1. Guest 1 says:

    The movie "Gravity" might have been "fun" but it was poor science. The only way that something could get you "ninety minutes" later in orbit was if the plane of the orbit was a right angles AND both of your orbital periods were 180 minutes. Ninety minutes is the normal "low earth orbit", which means that crew who were affected in "Gravity" were sitting still while the garbage spun past them, which is non-sense.

    We might have to clean up certain orbital spaces in Earth. There may be ways to vaporize objects in space or to impose drag upon them to pull them out of orbit.

    The "space fence"? Sounds like a boondoggle to me…. One wonders if the Space Fence is a way to improve the Nation's ABM system? Improving our Ballistic Missile Defense IS a Constitutional and moral thing to do. Of course let's not let the Progressives hear about the potential ABM applications of the Space Fence… they might not want to do it because they like terrorism because they rely a LOT on coercion.

  2. ignatius says:

    The debris, while traveling at 17,000 miles per hour, doesn't hit objects at that speed. Anything in that orbit will be traveling at pretty much the same 17,000 miles per hour. It's not like a space station is standing still and here comes some junk towards it at 17,000 mph. It might be traveling a little faster than the space station, but not a lot faster.

  3. "A small piece of debris at this speed is like a tiny canon ball. The canon ball produces more canon balls."

    I didn't know debris could have specific sets of religious beliefs. How cool!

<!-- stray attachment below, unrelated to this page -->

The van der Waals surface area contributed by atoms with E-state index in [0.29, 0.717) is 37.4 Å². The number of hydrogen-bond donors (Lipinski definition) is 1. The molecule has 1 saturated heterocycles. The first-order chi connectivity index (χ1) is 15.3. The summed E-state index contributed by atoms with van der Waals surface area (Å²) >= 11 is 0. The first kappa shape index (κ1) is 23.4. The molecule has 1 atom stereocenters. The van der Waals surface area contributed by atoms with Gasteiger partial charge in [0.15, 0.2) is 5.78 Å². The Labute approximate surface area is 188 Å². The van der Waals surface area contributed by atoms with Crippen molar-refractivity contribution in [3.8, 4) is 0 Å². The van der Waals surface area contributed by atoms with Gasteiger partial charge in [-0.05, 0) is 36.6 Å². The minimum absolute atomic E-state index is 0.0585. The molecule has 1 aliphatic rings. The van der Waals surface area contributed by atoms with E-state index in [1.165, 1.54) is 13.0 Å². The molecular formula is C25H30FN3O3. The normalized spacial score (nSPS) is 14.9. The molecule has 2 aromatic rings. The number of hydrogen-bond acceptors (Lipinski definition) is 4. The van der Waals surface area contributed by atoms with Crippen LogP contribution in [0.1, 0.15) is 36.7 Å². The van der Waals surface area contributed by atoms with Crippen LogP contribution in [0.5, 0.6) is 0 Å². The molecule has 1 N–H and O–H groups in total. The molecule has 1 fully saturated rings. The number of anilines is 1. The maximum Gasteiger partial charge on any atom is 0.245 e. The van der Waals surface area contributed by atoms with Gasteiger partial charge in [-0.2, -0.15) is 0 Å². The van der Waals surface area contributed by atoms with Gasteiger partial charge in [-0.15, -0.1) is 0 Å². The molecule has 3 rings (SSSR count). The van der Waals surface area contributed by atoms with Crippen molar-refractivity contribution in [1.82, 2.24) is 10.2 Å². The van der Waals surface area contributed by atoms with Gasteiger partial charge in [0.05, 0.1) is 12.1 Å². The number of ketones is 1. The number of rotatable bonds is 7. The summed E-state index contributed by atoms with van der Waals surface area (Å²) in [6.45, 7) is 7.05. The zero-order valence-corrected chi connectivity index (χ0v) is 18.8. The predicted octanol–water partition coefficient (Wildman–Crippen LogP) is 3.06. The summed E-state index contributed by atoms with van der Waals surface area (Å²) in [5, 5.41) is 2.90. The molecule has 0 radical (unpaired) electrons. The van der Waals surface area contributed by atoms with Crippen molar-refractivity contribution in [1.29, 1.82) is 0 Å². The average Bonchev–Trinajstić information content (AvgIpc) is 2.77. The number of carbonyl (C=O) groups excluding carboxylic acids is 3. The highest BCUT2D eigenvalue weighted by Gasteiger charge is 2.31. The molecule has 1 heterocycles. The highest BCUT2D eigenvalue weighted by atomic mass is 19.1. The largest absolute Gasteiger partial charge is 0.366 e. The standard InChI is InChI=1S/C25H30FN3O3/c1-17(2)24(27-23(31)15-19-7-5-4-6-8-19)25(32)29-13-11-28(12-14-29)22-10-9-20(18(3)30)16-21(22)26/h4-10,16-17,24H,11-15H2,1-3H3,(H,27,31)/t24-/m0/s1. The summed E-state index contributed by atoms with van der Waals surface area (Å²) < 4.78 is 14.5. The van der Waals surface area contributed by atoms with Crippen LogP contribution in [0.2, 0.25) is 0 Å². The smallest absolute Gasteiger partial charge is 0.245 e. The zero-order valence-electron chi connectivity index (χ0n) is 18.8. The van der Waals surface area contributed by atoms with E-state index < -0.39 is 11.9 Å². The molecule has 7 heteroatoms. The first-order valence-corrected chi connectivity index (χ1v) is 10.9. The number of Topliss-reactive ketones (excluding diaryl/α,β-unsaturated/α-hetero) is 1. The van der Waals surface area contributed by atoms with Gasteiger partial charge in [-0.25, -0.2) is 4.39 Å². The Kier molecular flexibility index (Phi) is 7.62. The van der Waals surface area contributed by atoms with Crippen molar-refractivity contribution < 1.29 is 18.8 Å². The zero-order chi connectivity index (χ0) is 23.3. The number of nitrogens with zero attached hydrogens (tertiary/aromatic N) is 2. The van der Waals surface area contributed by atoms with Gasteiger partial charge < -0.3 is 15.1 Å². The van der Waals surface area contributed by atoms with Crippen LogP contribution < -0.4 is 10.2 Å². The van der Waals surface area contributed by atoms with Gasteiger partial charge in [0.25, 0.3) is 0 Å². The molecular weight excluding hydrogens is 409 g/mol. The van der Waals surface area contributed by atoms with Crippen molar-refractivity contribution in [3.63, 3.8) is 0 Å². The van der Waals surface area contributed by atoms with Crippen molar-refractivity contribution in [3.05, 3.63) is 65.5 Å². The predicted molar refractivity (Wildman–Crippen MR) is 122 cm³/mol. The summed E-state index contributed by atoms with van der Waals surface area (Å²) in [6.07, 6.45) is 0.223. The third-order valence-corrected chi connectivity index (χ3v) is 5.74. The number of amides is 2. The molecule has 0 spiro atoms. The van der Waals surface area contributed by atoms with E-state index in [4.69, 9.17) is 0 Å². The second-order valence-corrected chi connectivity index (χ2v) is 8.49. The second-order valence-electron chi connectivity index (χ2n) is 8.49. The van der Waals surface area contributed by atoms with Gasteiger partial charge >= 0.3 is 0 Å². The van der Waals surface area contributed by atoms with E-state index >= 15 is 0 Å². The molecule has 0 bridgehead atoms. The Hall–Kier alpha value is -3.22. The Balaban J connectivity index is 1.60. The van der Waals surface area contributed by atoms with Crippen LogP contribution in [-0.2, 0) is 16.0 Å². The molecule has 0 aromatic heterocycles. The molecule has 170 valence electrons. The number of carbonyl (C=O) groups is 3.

4. But is it a Protestant canon ball, or are there Apocryphal canon balls too?

  5. The same 17000mph? A look at the LEO debris 'cloud' should make it clear that everything in orbit isn't on a 2D track around the globe. Orbit direction is determined by launch latitude (earth position) and launch azimuth. And efficient ascent to orbit governs the fairly narrow range of launch azimuth. Then there are satellites (+rocket bodies +platforms) that are intentionally launched to a polar orbit. Many satellites are maneuvered to a different-than-launched orbit. Then there are exciting collision opportunities afforded by the decaying elliptical orbits of semi-synchronous objects.

  6. Live Free says:

    With due respect to Dr. North, this is NOT the "domino effect." It's still only the Kessler effect. Plus, it's also NOT a chain reaction as used in nuclear physics and criticality. We are using colloquialisms and popular phrases to describe something that needs to be more rigidly defined, that is, if you want to talk about those things as adults. Furthermore, I'd like to steer the discussion away from these aspects of the posting. What we are talking about here is (I think) a bloated government program to spend billions of my dollars on roughly the equivalent of surveillance cameras that I see on street corners. These cameras watch the crime take place and then try to figure out who did it. The radar tracking discussed in this article will do the same thing for space junk, and should be prevented from being implemented for the same reasons! It's a bad idea, and is based on a flawed notion of what is going on up there.